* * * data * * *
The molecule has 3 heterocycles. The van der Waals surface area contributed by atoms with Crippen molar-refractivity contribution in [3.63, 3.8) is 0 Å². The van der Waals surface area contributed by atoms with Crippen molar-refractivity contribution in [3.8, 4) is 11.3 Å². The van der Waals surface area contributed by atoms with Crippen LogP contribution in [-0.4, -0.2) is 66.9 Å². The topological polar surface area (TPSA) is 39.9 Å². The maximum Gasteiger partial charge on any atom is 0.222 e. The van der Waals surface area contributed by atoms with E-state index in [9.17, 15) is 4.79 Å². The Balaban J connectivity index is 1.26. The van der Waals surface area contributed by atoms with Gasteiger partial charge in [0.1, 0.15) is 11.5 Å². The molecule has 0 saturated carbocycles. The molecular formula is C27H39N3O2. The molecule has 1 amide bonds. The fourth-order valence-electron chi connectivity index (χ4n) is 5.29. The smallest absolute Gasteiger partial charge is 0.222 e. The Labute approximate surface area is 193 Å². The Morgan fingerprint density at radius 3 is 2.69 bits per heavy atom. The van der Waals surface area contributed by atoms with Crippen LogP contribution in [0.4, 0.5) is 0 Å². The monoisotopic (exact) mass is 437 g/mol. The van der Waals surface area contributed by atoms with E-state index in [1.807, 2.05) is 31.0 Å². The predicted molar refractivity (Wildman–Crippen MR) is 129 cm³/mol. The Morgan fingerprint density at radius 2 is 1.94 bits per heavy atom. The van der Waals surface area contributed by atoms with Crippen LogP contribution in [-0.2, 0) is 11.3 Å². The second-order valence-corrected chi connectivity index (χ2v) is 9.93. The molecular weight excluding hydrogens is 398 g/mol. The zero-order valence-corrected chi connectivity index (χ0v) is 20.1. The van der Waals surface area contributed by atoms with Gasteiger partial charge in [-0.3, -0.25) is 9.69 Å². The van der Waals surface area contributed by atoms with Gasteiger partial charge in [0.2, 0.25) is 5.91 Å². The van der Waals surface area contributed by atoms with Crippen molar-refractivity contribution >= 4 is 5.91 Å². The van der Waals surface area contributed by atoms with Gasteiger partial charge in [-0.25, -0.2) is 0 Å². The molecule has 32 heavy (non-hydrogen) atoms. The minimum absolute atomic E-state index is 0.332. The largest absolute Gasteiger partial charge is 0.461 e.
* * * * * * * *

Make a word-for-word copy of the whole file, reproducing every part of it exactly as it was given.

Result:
The molecule has 3 heterocycles. The van der Waals surface area contributed by atoms with Crippen molar-refractivity contribution in [3.63, 3.8) is 0 Å². The van der Waals surface area contributed by atoms with Crippen molar-refractivity contribution in [3.8, 4) is 11.3 Å². The van der Waals surface area contributed by atoms with Crippen LogP contribution in [-0.4, -0.2) is 66.9 Å². The topological polar surface area (TPSA) is 39.9 Å². The maximum Gasteiger partial charge on any atom is 0.222 e. The van der Waals surface area contributed by atoms with E-state index in [9.17, 15) is 4.79 Å². The Balaban J connectivity index is 1.26. The van der Waals surface area contributed by atoms with Gasteiger partial charge in [0.1, 0.15) is 11.5 Å². The molecule has 0 saturated carbocycles. The molecular formula is C27H39N3O2. The molecule has 1 amide bonds. The fourth-order valence-electron chi connectivity index (χ4n) is 5.29. The smallest absolute Gasteiger partial charge is 0.222 e. The Labute approximate surface area is 193 Å². The Morgan fingerprint density at radius 3 is 2.69 bits per heavy atom. The van der Waals surface area contributed by atoms with Crippen LogP contribution in [0.4, 0.5) is 0 Å². The monoisotopic (exact) mass is 437 g/mol. The van der Waals surface area contributed by atoms with E-state index in [1.807, 2.05) is 31.0 Å². The predicted molar refractivity (Wildman–Crippen MR) is 129 cm³/mol. The Morgan fingerprint density at radius 2 is 1.94 bits per heavy atom. The van der Waals surface area contributed by atoms with Crippen LogP contribution in [-0.2, 0) is 11.3 Å². The second-order valence-corrected chi connectivity index (χ2v) is 9.93. The molecular weight excluding hydrogens is 398 g/mol. The zero-order valence-corrected chi connectivity index (χ0v) is 20.1. The van der Waals surface area contributed by atoms with Gasteiger partial charge in [-0.3, -0.25) is 9.69 Å². The van der Waals surface area contributed by atoms with Gasteiger partial charge in [0.2, 0.25) is 5.91 Å². The van der Waals surface area contributed by atoms with Crippen molar-refractivity contribution >= 4 is 5.91 Å². The van der Waals surface area contributed by atoms with Gasteiger partial charge in [-0.25, -0.2) is 0 Å². The molecule has 32 heavy (non-hydrogen) atoms. The minimum absolute atomic E-state index is 0.332. The largest absolute Gasteiger partial charge is 0.461 e.